Fifth Avenue Looking Good
Family Hour

Experts Are Novices On Fifth Avenue

When you have a large lens on a tripod, everyone wants to ask you questions for some reason.  Today, I was interrupted about fifty times while photographing the nest, despite wearing a N.Y.F.D. T-shirt which has the slogan "Keep Back 200 Feet" on it.  It amazes me how the sight of a working photographer, doesn't make people think that they should be careful not to interrupt, but has them lose all impulse control and ask loudly "Who are you photographing?  Is it someone important?"

What was interesting was how the interrupting individuals, with only "NY Post" knowledge of the nest, kept trying to impress their friends and me with their knowledge (or in most cases their lack of knowledge) of the nest.  They would talk about celebrities who have moved away long ago, or would claim the nest had eagles or falcons.  It was amazing how many people just couldn't take a few minutes to look through the spotting scopes that were set up and experience the nest first hand, and get an update of what's happening this year.

However something wonderful made up for all of the interruptions on Saturday.  The old timers of the "hawk bench" were so excited to be observing new things again. (They were also remembering old times, departed friends and the old habits of Pale Male too.  But the new observations were what was making everyone happy.)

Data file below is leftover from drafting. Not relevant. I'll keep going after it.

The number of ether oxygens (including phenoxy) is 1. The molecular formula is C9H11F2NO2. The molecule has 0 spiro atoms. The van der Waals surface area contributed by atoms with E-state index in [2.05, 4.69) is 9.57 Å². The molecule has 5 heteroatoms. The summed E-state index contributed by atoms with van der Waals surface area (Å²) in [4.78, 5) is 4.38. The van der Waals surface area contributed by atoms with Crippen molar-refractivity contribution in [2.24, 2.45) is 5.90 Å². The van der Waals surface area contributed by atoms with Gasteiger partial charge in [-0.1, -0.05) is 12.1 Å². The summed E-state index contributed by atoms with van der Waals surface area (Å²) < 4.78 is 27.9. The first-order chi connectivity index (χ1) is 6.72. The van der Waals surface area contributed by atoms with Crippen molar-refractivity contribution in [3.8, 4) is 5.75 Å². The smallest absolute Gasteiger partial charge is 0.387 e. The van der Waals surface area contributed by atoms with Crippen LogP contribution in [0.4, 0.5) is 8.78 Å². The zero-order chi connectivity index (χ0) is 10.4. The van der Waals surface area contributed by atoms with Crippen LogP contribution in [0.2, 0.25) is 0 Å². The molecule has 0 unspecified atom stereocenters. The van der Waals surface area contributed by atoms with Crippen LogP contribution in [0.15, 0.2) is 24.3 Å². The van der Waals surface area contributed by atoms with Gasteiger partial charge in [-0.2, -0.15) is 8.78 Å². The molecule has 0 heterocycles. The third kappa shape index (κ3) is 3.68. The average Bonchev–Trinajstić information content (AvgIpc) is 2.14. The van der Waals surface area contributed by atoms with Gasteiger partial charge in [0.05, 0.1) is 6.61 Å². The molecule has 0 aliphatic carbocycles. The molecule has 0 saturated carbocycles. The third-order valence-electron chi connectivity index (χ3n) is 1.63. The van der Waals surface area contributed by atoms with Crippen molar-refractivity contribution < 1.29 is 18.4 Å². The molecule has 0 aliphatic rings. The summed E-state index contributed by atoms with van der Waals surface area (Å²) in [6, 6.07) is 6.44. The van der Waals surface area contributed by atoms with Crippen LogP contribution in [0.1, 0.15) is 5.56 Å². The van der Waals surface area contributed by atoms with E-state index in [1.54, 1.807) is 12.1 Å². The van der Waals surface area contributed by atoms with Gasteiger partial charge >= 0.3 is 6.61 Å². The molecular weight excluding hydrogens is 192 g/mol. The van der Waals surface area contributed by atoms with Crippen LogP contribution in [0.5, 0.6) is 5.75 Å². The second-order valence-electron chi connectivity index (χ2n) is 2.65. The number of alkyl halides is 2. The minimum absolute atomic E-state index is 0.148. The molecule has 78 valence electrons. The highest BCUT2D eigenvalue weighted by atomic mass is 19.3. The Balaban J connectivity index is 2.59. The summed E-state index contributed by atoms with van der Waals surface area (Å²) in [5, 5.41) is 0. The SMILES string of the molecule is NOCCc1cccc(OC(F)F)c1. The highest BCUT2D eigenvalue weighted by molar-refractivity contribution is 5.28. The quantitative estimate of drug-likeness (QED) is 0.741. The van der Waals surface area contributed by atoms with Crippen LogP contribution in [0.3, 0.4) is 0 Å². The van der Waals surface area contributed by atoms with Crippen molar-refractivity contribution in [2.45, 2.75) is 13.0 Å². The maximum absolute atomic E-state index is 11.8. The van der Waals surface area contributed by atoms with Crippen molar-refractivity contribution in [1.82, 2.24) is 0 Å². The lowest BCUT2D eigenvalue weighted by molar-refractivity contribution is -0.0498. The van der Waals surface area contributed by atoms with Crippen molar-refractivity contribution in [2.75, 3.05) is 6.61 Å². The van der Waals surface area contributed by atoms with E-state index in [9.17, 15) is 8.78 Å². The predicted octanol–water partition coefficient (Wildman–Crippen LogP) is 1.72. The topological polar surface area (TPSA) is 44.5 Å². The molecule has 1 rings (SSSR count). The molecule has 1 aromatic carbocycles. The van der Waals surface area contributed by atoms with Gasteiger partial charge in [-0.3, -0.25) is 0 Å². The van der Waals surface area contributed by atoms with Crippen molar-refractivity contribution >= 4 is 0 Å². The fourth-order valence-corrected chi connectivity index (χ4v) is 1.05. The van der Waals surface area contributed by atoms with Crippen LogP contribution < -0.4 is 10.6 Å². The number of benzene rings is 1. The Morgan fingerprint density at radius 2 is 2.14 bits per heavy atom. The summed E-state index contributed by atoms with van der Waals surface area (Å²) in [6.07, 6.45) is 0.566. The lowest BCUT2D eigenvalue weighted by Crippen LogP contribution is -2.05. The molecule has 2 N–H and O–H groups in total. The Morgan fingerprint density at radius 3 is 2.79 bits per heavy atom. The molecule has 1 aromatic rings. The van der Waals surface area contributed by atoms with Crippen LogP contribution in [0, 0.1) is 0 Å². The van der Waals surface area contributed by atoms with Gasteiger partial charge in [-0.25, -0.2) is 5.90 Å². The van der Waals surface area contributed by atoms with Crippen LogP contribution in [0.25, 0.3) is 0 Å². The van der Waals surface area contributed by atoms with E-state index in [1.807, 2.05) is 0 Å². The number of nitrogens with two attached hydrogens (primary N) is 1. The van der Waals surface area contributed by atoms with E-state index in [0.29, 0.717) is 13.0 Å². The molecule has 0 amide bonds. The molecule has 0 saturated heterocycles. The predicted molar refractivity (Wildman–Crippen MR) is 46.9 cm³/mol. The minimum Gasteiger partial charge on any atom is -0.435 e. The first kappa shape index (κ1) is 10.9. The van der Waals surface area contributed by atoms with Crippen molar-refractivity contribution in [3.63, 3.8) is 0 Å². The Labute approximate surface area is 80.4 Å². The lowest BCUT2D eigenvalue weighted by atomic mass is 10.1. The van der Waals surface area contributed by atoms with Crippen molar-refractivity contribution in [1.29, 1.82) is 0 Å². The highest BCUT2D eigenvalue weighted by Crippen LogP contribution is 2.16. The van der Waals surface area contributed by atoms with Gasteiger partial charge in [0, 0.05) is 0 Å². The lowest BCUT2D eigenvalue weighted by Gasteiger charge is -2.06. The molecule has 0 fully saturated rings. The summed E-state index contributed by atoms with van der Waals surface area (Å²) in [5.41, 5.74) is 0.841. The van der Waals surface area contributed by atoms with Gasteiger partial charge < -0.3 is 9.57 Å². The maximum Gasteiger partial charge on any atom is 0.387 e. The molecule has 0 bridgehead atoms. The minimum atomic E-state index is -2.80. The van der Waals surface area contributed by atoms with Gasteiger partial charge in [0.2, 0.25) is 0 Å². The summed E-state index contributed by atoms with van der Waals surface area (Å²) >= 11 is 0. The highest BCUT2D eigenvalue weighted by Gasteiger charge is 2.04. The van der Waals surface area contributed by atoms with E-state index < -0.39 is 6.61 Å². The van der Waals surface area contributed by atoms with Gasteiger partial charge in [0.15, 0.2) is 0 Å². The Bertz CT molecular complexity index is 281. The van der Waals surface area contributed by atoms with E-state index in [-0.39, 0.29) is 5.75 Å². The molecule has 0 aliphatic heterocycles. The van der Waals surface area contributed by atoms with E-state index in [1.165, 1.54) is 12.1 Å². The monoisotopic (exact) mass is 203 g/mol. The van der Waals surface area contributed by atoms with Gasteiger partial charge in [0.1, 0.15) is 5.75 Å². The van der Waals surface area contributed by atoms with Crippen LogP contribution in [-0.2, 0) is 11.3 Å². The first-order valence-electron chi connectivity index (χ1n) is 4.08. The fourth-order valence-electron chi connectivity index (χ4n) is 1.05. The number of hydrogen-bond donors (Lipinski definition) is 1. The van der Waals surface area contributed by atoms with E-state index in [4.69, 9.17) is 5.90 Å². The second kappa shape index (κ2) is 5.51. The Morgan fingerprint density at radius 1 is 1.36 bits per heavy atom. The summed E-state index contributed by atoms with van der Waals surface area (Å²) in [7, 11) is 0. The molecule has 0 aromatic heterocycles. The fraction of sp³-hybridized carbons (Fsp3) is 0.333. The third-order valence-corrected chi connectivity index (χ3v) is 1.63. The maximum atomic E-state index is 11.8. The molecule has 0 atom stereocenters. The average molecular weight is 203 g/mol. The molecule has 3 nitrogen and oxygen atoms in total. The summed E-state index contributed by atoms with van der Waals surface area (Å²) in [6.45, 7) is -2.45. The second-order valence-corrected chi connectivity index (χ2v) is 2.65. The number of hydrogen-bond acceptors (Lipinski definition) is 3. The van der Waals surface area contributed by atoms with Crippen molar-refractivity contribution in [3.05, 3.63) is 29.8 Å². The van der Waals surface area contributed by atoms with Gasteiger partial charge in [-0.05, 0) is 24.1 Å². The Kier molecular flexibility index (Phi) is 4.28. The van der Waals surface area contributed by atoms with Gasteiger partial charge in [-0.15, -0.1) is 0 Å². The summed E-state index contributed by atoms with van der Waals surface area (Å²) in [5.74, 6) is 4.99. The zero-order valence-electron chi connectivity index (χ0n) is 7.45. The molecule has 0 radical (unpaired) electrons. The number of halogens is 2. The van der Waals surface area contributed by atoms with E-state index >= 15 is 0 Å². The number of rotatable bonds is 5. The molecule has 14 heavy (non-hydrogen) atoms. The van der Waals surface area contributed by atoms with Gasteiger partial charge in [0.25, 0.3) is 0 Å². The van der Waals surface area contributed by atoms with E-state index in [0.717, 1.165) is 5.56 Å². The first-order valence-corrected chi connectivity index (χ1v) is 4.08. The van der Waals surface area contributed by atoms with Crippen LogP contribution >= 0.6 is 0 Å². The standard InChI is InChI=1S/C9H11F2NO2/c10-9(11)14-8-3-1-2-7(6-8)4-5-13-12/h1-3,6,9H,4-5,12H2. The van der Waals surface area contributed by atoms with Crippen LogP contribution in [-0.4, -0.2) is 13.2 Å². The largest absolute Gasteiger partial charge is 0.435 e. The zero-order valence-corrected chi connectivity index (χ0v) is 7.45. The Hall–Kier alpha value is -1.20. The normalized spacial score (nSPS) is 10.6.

One of the joys of watching hawks in an urban area is how easy it is to make observations.  In a rural area, a hawk would never let you too close.  But in New York City, with hawks out in the open and acclimated to humans, we get to see their secrets.

Lima, who may be a first time mother, certainly isn't Lola.  The post-cradle nest has eyasses for the first time.  The hatching time is weeks later than normal.  All of these changes are making the 2011 season something special.

One observation that was shared with me was how Lima doesn't seem to be that thrilled with Pale Male hanging around the nest.  If he lingers too long on the north side of the nest, she sometimes comes over and gives him a little hip bump to move him along.  It doesn't seem as though she's communicating get lost, but more a message that she has things under control, damn it!  Great observation, members of the bench!

So, here's some advice.  If you want to fit in at the "hawk bench", don't worry about what was.  Worry about what's new.  Three out of four of the hawks are just that this year.

It does look like the number of eyasses this year is two.  They both can be seen eating together in the video.